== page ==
Women share families’ Holocaust experiences
and hold essay contest to promote awareness, tolerance

By Lisa Fingeroot

Barbara Goldstein and Rita Blank can speak authoritatively but easily about the Holocaust and their parents’ incarcerations in some of the Nazis’ most infamous death camps, but what bothers them most right now is why a Leon County elementary-school student told his Jewish classmate he might dress like a Nazi for Halloween.

“It can go on anywhere, any place, any school, and that’s what we’re trying to prevent,” Goldstein said.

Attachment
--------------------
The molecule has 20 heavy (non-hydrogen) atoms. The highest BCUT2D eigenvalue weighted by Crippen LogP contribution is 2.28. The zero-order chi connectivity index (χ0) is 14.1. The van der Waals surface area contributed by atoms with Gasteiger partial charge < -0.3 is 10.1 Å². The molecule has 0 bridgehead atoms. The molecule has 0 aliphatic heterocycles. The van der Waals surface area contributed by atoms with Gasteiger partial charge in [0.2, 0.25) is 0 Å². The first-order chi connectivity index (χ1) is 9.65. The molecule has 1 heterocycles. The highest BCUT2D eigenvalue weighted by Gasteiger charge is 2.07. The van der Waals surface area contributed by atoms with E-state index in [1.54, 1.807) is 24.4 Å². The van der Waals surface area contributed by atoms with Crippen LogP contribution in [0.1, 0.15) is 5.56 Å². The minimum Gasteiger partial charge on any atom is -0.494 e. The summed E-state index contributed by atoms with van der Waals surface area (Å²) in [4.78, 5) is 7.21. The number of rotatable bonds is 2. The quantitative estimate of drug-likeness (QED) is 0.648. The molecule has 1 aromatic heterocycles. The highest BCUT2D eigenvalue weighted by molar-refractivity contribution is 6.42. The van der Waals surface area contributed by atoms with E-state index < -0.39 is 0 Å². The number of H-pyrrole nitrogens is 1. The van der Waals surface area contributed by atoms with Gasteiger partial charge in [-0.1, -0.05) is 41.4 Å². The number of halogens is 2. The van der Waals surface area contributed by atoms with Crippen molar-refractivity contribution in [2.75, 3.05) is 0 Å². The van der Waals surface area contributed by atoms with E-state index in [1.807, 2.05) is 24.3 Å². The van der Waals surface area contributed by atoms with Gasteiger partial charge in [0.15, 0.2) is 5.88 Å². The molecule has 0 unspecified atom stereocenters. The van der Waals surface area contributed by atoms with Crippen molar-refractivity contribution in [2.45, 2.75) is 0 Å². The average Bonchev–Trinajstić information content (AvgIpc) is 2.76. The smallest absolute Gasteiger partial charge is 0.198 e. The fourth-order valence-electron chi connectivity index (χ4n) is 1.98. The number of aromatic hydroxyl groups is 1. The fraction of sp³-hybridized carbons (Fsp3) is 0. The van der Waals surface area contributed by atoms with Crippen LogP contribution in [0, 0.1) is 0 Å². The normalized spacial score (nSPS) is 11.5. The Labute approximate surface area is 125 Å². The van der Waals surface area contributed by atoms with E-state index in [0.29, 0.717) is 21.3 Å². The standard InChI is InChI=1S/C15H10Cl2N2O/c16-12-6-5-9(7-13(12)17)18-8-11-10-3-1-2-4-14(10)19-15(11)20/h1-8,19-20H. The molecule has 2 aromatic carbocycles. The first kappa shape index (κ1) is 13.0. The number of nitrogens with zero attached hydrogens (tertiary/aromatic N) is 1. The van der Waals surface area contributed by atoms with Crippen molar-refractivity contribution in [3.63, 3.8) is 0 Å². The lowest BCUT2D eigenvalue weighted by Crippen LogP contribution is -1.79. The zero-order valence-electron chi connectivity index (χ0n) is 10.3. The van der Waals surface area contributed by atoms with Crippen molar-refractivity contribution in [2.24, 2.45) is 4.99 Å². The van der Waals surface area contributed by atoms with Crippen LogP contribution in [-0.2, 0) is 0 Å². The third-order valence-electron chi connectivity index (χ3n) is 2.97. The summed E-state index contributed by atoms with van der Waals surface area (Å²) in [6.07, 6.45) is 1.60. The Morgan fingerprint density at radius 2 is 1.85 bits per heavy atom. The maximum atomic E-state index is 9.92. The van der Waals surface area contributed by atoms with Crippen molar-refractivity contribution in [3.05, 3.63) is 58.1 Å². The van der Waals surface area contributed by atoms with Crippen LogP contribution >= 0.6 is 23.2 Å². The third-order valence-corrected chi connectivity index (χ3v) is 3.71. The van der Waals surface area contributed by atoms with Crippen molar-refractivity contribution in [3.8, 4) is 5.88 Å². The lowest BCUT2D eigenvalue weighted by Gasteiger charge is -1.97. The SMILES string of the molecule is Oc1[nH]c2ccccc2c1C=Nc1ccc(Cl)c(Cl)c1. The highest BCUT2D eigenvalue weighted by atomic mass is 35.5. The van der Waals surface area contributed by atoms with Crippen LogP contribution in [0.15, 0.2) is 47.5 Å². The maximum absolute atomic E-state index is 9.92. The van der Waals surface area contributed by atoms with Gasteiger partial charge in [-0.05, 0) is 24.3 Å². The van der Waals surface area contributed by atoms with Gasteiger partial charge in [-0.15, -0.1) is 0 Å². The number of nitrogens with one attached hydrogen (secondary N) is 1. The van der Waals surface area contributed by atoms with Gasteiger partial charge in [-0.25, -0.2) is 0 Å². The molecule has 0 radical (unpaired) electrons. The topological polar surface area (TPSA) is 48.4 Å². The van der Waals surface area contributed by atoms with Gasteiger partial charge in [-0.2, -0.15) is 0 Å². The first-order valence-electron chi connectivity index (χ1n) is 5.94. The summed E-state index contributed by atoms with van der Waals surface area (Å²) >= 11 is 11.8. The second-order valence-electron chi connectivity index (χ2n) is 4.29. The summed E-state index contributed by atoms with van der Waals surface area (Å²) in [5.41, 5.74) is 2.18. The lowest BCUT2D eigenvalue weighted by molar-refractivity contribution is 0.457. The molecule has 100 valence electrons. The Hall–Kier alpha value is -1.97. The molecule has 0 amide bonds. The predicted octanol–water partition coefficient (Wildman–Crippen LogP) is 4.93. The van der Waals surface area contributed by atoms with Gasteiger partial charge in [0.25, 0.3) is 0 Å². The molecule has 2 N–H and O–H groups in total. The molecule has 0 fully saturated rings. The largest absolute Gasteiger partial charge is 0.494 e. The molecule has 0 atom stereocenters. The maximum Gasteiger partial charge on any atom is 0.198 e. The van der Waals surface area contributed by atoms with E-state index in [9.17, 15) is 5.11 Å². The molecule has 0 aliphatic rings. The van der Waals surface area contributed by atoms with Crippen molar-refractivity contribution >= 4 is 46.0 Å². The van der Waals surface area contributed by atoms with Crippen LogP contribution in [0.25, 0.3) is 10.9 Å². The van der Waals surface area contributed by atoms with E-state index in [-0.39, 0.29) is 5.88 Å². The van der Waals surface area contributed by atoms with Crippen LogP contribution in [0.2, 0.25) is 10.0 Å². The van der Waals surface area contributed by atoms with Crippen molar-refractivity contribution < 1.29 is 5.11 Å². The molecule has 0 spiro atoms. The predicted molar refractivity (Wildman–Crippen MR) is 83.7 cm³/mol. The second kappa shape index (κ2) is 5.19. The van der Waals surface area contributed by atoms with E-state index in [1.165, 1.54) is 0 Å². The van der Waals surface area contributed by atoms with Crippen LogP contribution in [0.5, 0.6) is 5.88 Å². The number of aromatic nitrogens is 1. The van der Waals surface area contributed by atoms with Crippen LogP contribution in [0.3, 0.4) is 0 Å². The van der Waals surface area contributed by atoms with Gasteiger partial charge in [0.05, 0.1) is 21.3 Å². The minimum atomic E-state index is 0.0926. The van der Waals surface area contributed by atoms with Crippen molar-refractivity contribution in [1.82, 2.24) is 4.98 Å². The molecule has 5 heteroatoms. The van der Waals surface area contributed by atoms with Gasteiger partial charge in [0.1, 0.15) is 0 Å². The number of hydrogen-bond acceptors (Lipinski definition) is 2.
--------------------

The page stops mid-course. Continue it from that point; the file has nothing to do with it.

The women are co-chairs of the Tallahassee Holocaust Education Program, established just more than a year ago by the National Council of Jewish Women, Tallahassee Section.

Goldstein and Blank have spearheaded the creation of a teacher-education program, hosted the second annual session of that program, collected books and other materials for teachers to use in their classrooms while teaching about the Holocaust, garnered two grants, began a partnership with the Florida Commission on Human Relations, and just recently launched a countywide Holocaust essay contest.